It won’t be the cheapest small car on the block, but if you’re after a quiet, spacious car with good dynamics, keep an eye on the Subaru Impreza in 2012.
The all-new Subaru Impreza has taken significant steps forward in efficiency, quality and overall refinement.
The new Impreza uses 6.8-7.1 litres/100km on the combined cycle – a significant improvement over the previous model’s 8.8-8.9 litres/100km efforts, and one that brings it much closer to the economy leaders in the small-car class.
On sale in Australia from March will be three grades: the entry-level Impreza 2.0i, the luxury-appointed Impreza 2.0i-L, and the sports-oriented Impreza 2.0i-S. The new names replace R, RX and RS and come into line with Subaru’s international naming structure.
The outgoing range was priced between $23,490 and $30,490 before on-road costs, giving us an indication of what to expect when the new model arrives.
Every model in the 2012 Subaru Impreza range will be equipped with seven airbags and the rest of the expected safety kit, as well as cruise control, Bluetooth phone connectivity and audio streaming, USB and AUX media ports, and automatic air conditioning. Subaru Australia also expects all models equipped with the continuously variable transmission (CVT) to feature steering wheel-mounted paddle shifters (official confirmation still pending).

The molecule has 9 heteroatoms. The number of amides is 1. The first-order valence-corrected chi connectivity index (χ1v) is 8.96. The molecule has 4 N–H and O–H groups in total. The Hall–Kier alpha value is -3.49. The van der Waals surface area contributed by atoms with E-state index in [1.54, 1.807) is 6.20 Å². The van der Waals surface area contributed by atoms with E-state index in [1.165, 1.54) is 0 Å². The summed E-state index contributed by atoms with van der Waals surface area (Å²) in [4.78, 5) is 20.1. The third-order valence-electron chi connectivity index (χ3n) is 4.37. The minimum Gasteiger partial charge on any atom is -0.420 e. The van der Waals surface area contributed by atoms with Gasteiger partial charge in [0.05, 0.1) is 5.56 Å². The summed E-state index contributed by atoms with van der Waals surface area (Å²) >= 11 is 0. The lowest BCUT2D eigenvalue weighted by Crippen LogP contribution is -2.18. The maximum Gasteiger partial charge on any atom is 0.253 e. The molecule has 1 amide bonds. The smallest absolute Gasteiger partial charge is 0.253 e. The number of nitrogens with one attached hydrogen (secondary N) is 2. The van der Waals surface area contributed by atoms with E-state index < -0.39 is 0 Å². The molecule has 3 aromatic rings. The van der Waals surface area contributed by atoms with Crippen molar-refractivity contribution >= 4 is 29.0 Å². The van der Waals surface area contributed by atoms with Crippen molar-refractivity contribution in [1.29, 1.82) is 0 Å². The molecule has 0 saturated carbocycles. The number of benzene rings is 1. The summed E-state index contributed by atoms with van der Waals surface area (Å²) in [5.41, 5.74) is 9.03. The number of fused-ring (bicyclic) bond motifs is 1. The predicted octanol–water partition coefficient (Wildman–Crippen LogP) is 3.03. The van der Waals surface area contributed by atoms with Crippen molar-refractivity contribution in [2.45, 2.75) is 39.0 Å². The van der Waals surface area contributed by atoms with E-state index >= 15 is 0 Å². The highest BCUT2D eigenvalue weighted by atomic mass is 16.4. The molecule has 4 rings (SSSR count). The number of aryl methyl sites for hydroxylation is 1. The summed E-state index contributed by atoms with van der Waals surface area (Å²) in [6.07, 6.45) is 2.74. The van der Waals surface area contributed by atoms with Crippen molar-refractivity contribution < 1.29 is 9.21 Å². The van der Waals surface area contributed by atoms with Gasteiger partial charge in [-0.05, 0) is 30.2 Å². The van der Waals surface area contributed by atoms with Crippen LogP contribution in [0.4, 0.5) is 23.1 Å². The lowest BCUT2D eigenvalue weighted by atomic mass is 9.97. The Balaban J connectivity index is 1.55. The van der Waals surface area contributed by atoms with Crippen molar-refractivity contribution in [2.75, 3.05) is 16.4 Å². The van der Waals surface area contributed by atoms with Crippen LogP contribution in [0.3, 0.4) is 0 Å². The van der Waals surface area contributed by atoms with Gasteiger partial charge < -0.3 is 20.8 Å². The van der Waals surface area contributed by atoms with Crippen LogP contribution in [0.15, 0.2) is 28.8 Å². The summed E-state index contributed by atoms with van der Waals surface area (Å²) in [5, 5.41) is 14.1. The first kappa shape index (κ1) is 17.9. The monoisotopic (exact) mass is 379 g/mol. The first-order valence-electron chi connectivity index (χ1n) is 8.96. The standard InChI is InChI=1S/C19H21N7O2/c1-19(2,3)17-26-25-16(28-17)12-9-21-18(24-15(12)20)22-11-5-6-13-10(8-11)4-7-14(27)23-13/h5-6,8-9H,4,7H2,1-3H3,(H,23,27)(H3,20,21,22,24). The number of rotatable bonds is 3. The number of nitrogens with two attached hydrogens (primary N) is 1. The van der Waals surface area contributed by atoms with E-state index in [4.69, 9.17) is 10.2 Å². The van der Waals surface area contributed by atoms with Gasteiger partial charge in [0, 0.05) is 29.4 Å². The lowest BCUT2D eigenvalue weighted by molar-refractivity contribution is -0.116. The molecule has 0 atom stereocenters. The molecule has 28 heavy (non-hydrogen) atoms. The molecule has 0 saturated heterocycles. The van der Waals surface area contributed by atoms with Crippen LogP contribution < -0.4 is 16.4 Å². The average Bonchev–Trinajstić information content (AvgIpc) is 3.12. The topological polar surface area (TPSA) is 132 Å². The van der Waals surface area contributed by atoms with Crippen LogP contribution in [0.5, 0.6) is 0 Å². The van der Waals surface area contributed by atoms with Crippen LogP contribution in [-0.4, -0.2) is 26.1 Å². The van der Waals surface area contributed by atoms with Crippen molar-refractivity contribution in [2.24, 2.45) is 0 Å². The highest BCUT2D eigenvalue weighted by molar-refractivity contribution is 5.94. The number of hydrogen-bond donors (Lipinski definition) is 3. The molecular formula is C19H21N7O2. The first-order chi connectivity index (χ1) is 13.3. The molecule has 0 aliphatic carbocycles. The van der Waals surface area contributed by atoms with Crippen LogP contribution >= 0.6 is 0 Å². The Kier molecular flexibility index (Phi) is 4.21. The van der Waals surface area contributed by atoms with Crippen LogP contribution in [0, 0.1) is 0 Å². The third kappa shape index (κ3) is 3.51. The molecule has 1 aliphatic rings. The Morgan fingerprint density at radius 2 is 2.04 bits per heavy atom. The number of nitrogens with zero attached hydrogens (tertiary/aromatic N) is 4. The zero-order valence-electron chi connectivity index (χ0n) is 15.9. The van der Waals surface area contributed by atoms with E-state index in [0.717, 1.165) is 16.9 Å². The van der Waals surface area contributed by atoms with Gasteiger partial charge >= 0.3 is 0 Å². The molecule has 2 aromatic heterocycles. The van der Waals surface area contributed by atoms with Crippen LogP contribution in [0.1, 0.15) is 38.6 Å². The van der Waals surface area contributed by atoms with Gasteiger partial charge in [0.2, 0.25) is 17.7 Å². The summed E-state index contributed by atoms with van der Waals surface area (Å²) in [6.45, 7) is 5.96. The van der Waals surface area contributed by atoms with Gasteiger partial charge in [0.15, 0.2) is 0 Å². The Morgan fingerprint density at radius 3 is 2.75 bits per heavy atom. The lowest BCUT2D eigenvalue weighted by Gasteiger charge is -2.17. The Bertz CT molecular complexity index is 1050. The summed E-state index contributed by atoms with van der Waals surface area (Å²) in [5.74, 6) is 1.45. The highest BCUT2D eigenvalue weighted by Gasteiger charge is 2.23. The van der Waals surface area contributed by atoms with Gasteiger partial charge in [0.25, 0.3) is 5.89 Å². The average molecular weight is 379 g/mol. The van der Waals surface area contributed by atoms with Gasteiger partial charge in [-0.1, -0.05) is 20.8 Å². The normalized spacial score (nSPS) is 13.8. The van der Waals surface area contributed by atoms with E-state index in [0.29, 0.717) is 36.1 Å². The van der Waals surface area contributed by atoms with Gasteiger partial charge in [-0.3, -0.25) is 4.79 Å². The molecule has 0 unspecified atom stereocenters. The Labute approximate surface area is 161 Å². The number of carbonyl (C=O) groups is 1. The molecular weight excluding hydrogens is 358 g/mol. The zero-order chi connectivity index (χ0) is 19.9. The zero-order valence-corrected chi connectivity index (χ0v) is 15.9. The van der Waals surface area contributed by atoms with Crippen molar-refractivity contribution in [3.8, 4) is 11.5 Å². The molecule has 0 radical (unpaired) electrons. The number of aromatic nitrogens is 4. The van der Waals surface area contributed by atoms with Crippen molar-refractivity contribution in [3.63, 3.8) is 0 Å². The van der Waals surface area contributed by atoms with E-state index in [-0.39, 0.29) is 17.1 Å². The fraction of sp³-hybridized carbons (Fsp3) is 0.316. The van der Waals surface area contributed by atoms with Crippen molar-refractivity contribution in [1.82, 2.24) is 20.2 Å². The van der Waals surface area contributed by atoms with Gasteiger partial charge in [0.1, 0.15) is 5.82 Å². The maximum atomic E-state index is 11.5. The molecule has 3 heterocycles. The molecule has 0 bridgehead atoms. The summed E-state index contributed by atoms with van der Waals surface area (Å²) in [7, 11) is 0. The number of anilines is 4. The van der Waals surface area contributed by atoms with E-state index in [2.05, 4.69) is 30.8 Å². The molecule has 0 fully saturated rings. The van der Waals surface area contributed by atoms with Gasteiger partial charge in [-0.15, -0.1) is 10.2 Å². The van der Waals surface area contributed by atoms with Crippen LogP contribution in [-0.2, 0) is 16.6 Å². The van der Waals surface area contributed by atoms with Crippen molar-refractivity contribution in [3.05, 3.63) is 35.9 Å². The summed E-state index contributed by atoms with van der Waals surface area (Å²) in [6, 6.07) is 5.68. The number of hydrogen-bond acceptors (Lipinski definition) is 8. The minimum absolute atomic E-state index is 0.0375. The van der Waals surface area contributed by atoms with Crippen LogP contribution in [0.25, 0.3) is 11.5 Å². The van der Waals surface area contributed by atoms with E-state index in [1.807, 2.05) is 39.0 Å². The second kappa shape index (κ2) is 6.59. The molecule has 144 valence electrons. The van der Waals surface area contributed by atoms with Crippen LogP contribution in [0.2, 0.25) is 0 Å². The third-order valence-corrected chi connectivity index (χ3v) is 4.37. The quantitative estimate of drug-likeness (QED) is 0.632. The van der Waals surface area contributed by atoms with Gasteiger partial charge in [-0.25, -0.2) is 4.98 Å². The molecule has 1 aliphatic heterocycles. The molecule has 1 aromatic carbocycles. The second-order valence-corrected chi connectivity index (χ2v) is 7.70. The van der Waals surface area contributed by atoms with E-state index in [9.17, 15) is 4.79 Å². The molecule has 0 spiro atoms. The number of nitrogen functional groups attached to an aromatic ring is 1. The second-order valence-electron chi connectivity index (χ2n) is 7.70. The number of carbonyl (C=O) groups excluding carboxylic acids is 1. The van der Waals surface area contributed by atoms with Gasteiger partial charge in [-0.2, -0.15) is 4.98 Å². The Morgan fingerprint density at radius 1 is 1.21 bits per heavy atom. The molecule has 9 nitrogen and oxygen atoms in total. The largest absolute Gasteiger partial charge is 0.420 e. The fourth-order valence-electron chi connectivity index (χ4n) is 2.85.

The 2.0i-S tops the range with HID xenon headlights, leather upholstery, eight-way power driver’s seat, and alloy pedals. Satellite navigation with SMS voice-to-text and voice command will be available as an option on the two higher-spec models.
One thing we can tell you all about is the new engine, as we were invited to put the Impreza through its paces (be it briefly and under restrictive conditions) at Fuji Heavy Industries’ private test facility in Japan.
Despite producing identical power and torque figures to the old engine (110kW/196Nm), the 2.0-litre four-cylinder engine is a completely new powerplant. The horizontally opposed FB Boxer engine integrates lightweight components, a longer stroke and Subaru’s Dual Active Valve Control System, which all translates to improved efficiency and more low- and mid-range torque.
The engine itself still has the rumbly start-up and metallic whirr that is characteristic of Boxer units, although it is considerably quieter and more refined than the engine it replaces.
The CVT’s paddle shifters allow you to flick between six pre-determined ‘gears’. While the system responds quickly and accurately, it doesn’t really add a lot to the overall driving experience.
Sound intrusion into the cabin is mostly muted at all speeds, with the loudest noise coming from the tyres. It’s a big step forward in refinement from the old model, and arguably puts the Impreza right up there with the quietest small cars.
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